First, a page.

On the other hand, if your bank regularly penalises you because Direct Debits bounce, search for a free basic account with no such fines in place. Having said that, try in future to avoid having any Direct Debits being rejected as this is terrible for your credit history and credit score.

Step 2: Review all your Direct Debits and Standing Orders

Paying your regular bills via Direct Debit or Standing Order can help you to avoid paying late and then getting fined or putting a blot on your credit history. In fact, they are such a reliable way to automatically get things paid, you can easily set them up and literally forget about them.

This is great for the bills for essential services, but what about those payments that automatically go out for things that you no longer use, from a long forgotten gym membership to an online film subscription that you no longer actually use? Are there any free trial periods that signed-up for but forgot to cancel so they are now eating into your money?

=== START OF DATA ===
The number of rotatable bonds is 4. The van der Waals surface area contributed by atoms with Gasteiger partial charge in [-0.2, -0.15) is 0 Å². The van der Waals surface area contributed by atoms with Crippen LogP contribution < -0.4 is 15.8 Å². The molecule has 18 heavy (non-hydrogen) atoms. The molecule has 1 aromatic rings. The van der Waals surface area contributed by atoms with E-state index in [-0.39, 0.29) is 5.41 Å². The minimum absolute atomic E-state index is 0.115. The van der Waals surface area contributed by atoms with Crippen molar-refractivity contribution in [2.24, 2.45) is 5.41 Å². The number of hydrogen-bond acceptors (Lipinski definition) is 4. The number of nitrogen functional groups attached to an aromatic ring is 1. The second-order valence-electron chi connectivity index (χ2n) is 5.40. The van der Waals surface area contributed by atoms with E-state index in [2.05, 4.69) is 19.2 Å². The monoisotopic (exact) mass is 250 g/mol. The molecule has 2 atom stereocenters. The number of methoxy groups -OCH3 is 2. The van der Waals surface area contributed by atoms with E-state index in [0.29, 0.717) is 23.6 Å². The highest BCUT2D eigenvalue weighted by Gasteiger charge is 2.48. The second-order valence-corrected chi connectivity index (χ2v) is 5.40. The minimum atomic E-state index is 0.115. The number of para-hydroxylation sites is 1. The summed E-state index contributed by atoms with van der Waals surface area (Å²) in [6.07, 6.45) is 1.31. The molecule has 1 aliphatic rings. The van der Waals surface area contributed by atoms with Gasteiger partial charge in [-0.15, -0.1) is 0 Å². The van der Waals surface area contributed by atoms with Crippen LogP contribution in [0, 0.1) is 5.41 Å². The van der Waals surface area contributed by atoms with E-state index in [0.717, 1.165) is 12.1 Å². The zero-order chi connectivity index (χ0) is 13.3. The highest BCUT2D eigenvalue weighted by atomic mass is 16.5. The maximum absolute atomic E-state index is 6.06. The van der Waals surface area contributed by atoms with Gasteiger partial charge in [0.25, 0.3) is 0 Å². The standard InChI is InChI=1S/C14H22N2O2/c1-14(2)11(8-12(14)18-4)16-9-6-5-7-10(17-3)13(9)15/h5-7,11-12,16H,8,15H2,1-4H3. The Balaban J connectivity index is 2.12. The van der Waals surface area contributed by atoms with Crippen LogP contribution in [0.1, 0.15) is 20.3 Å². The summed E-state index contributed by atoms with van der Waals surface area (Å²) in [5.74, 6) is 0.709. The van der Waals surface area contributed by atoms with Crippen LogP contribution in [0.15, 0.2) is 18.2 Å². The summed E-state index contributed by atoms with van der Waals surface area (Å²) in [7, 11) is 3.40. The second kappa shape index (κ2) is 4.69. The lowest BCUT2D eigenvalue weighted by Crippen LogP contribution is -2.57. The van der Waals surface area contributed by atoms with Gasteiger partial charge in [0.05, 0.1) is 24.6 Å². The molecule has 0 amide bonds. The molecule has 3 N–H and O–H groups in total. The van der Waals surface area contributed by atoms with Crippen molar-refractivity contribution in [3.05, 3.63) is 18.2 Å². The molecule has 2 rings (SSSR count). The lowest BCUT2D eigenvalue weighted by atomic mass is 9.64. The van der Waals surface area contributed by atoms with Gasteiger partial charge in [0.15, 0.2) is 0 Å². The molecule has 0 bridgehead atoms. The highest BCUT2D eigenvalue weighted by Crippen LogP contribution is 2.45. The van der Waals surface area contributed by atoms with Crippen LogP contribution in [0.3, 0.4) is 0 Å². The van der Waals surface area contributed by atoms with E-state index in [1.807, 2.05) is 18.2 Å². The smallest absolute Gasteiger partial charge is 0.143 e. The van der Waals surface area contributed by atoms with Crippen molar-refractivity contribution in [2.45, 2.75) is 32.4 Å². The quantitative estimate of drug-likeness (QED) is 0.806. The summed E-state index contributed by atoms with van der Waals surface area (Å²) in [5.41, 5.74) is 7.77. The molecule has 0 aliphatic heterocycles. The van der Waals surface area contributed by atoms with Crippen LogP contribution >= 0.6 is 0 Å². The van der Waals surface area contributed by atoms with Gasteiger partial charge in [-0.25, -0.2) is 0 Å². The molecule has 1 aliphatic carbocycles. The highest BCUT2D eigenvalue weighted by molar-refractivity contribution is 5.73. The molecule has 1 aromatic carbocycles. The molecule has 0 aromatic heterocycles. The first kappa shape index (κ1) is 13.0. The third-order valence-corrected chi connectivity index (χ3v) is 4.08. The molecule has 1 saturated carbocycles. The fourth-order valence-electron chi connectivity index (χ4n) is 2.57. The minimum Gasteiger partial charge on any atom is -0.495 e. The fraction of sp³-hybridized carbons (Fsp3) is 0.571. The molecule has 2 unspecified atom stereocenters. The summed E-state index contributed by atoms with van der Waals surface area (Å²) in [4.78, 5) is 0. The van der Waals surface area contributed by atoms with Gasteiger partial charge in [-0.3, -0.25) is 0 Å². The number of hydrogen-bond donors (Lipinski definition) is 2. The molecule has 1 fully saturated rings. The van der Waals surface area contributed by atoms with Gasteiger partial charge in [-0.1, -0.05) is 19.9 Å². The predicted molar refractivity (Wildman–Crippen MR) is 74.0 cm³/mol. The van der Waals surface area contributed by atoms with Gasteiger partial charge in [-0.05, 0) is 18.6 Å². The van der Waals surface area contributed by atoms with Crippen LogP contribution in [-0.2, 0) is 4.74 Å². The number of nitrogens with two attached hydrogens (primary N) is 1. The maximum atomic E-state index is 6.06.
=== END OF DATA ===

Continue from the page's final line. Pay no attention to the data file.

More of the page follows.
Carefully go through your regular payments and evaluate whether you really should be spending your hard-earned money on them, then cancel any that you can live without. Be sure to alert both your bank and the company concerned that you wish to cancel.

Step 3: Make a budget

Review how much money is coming into your household (your income). Include your spouse’s or partner’s details if you live with them and include all money earned and any benefits or pension that you receive. Then look at what is going out (your outgoings).

You will probably find it useful to go through your bank statements to get the exact figures of the expenditure that goes through your account. But do not forget about those expenses that you regularly pay using cash, or by using a card. Search online for a free budget planning tool, then enter your financial information into it.